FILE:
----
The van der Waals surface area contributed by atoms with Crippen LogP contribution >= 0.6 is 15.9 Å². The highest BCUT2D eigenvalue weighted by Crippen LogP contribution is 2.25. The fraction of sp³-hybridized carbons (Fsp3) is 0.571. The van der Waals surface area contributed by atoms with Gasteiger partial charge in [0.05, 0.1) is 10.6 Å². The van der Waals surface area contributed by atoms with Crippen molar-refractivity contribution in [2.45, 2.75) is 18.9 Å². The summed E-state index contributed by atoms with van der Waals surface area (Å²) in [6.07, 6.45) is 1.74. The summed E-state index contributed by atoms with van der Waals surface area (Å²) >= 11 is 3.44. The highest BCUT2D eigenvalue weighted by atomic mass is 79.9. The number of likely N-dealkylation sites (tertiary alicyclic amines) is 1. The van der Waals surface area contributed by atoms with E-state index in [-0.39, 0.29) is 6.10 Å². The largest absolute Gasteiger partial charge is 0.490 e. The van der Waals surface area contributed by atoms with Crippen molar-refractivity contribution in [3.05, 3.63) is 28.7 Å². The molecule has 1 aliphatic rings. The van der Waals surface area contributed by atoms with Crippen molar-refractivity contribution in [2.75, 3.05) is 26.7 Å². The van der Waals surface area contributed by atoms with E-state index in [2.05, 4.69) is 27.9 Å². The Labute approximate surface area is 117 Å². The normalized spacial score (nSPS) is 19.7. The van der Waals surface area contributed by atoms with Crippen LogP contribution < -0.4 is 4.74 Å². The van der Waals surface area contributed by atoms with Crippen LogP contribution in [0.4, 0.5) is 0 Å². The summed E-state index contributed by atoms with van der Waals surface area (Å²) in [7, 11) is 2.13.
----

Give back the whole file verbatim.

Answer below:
The van der Waals surface area contributed by atoms with Crippen LogP contribution >= 0.6 is 15.9 Å². The highest BCUT2D eigenvalue weighted by Crippen LogP contribution is 2.25. The fraction of sp³-hybridized carbons (Fsp3) is 0.571. The van der Waals surface area contributed by atoms with Gasteiger partial charge in [0.05, 0.1) is 10.6 Å². The van der Waals surface area contributed by atoms with Crippen molar-refractivity contribution in [2.45, 2.75) is 18.9 Å². The summed E-state index contributed by atoms with van der Waals surface area (Å²) in [6.07, 6.45) is 1.74. The summed E-state index contributed by atoms with van der Waals surface area (Å²) >= 11 is 3.44. The highest BCUT2D eigenvalue weighted by atomic mass is 79.9. The number of likely N-dealkylation sites (tertiary alicyclic amines) is 1. The van der Waals surface area contributed by atoms with E-state index in [-0.39, 0.29) is 6.10 Å². The largest absolute Gasteiger partial charge is 0.490 e. The van der Waals surface area contributed by atoms with Crippen molar-refractivity contribution in [3.05, 3.63) is 28.7 Å². The molecule has 1 aliphatic rings. The van der Waals surface area contributed by atoms with Crippen molar-refractivity contribution in [2.75, 3.05) is 26.7 Å². The van der Waals surface area contributed by atoms with E-state index in [2.05, 4.69) is 27.9 Å². The Labute approximate surface area is 117 Å². The normalized spacial score (nSPS) is 19.7. The van der Waals surface area contributed by atoms with Crippen LogP contribution < -0.4 is 4.74 Å². The van der Waals surface area contributed by atoms with Crippen LogP contribution in [0.4, 0.5) is 0 Å². The summed E-state index contributed by atoms with van der Waals surface area (Å²) in [7, 11) is 2.13.